Politicians will be confronted if they use "toxic language" during the general election campaign, Amnesty International UK warned on Friday 28 April.

Kate Allen, director of the human rights group, told IBTimes UK that her organisation will call out such behaviour.

"What politicians say influences public opinion and behaviour. We want them to be careful," she said. "You mentioned the EU referendum campaign and there were significant times when that didn't happen and the language was bad and many people contributed to that.

"We saw in the week after the EU referendum a 57% spike in hate crimes. It does have its impact."

When asked how she would define "toxic language", Allen said "you know it when you see it".

"Instinctively we know what is unacceptable," she added. "It's where politicians demonise particular groups or where they blame particular groups for the ills of society or cast aspersions.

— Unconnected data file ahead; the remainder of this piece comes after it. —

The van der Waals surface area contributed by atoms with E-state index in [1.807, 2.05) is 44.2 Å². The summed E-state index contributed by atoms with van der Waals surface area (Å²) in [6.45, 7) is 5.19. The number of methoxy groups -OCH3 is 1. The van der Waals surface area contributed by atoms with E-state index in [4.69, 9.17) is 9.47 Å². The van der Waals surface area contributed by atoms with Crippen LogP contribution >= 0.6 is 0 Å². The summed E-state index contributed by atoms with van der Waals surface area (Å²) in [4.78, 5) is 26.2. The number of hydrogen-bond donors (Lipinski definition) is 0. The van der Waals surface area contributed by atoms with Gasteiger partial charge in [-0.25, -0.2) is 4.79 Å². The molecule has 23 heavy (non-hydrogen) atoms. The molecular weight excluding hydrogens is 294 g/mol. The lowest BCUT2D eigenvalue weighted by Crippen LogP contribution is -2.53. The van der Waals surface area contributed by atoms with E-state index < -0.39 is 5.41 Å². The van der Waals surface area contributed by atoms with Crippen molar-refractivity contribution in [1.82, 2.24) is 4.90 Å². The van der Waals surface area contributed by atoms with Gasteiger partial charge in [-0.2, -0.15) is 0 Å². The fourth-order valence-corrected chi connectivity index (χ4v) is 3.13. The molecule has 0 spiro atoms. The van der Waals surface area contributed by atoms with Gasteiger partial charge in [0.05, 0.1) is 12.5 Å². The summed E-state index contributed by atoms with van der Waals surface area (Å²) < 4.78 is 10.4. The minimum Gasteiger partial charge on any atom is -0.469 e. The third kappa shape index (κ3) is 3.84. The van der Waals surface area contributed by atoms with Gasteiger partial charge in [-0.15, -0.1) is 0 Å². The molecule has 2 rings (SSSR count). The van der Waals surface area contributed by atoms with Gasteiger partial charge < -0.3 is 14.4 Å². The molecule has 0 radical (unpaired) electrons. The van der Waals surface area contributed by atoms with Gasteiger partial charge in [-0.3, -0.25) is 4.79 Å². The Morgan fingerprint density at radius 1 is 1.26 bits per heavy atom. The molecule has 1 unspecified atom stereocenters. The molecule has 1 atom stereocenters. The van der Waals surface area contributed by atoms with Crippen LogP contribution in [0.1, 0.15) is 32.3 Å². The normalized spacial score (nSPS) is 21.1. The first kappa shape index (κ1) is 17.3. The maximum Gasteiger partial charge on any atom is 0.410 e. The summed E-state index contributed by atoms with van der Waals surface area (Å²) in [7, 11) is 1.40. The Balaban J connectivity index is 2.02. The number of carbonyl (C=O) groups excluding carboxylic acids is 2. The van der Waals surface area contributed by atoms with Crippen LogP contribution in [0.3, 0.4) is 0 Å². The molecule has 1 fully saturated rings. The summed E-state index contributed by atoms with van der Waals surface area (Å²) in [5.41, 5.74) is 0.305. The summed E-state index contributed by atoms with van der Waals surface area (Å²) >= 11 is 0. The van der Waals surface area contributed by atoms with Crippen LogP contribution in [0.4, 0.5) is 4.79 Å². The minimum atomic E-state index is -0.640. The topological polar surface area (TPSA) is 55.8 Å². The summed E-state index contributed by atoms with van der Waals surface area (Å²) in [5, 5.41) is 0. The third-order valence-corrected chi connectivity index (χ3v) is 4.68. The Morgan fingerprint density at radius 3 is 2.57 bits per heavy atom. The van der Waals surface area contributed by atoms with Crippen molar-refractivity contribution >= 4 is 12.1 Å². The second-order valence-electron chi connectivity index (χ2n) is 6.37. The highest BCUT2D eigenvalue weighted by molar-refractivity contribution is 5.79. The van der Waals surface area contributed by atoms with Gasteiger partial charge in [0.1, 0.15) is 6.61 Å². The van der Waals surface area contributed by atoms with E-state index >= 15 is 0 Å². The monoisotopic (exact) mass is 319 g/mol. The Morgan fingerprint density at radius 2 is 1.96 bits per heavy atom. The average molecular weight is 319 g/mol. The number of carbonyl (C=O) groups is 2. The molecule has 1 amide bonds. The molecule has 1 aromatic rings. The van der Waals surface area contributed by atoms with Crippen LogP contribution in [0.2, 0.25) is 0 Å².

"It's also where politicians appeal almost in a dog-whistle way to prejudice, whether that's around race or LGBTI [lesbian, gay, bisexual, transgender and intersex] or other issues."

Ukip faced heavy criticism during the EU referendum for the party's "breaking point" poster, which showed migrants crossing the Croatia-Slovenia border in 2015.

Ukip poster
Nigel Farage poses in front of a controversial anti-migrant poster during the campaign for Britain to leave the EU Getty

Archbishop of Canterbury Justin Welby accused Nigel Farage of "pandering to people's worries and prejudices", whilst the former Ukip leader refused to apologise for the poster. The party has more recently been attacked over its "integration" proposals, which include banning the burka in public places.

Ukip MEP James Carver even quit as the party's foreign affairs spokesman over the controversial policies.

"I would be one of the first to condemn a ban on wearing a crucifix as an infringement of liberty. No-one has the right to dictate what people should wear," he said.

"When facial identification is necessary, such as at passport controls, or in a bank, then it is perfectly reasonable to order the removal of veils, as is the practice – but in a free and liberal society, people have a right to their religious beliefs, and to dress as they see fit."